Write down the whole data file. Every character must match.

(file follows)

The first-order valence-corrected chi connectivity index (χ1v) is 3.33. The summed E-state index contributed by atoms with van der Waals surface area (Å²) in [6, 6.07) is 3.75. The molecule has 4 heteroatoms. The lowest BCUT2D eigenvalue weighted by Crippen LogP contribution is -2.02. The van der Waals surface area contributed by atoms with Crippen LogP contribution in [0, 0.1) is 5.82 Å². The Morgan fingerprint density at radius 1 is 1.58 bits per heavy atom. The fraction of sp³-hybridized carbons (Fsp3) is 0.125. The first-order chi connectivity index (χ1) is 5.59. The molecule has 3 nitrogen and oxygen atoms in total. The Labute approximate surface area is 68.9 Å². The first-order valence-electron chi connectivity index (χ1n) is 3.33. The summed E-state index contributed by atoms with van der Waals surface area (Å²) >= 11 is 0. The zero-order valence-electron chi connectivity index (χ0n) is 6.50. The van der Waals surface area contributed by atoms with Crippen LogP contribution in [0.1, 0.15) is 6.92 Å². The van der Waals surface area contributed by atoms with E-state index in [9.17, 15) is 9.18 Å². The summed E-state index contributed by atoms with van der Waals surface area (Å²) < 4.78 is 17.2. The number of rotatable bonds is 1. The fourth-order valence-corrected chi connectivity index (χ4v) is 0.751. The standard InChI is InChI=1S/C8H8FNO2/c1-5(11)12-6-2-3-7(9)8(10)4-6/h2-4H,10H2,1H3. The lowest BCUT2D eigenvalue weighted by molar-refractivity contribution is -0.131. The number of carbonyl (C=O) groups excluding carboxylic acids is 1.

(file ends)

The first-order valence-corrected chi connectivity index (χ1v) is 3.33. The summed E-state index contributed by atoms with van der Waals surface area (Å²) in [6, 6.07) is 3.75. The molecule has 4 heteroatoms. The lowest BCUT2D eigenvalue weighted by Crippen LogP contribution is -2.02. The van der Waals surface area contributed by atoms with Crippen LogP contribution in [0, 0.1) is 5.82 Å². The Morgan fingerprint density at radius 1 is 1.58 bits per heavy atom. The fraction of sp³-hybridized carbons (Fsp3) is 0.125. The first-order chi connectivity index (χ1) is 5.59. The molecule has 3 nitrogen and oxygen atoms in total. The Labute approximate surface area is 68.9 Å². The first-order valence-electron chi connectivity index (χ1n) is 3.33. The summed E-state index contributed by atoms with van der Waals surface area (Å²) >= 11 is 0. The zero-order valence-electron chi connectivity index (χ0n) is 6.50. The van der Waals surface area contributed by atoms with Crippen LogP contribution in [0.1, 0.15) is 6.92 Å². The van der Waals surface area contributed by atoms with E-state index in [9.17, 15) is 9.18 Å². The summed E-state index contributed by atoms with van der Waals surface area (Å²) < 4.78 is 17.2. The number of rotatable bonds is 1. The fourth-order valence-corrected chi connectivity index (χ4v) is 0.751. The standard InChI is InChI=1S/C8H8FNO2/c1-5(11)12-6-2-3-7(9)8(10)4-6/h2-4H,10H2,1H3. The lowest BCUT2D eigenvalue weighted by molar-refractivity contribution is -0.131. The number of carbonyl (C=O) groups excluding carboxylic acids is 1.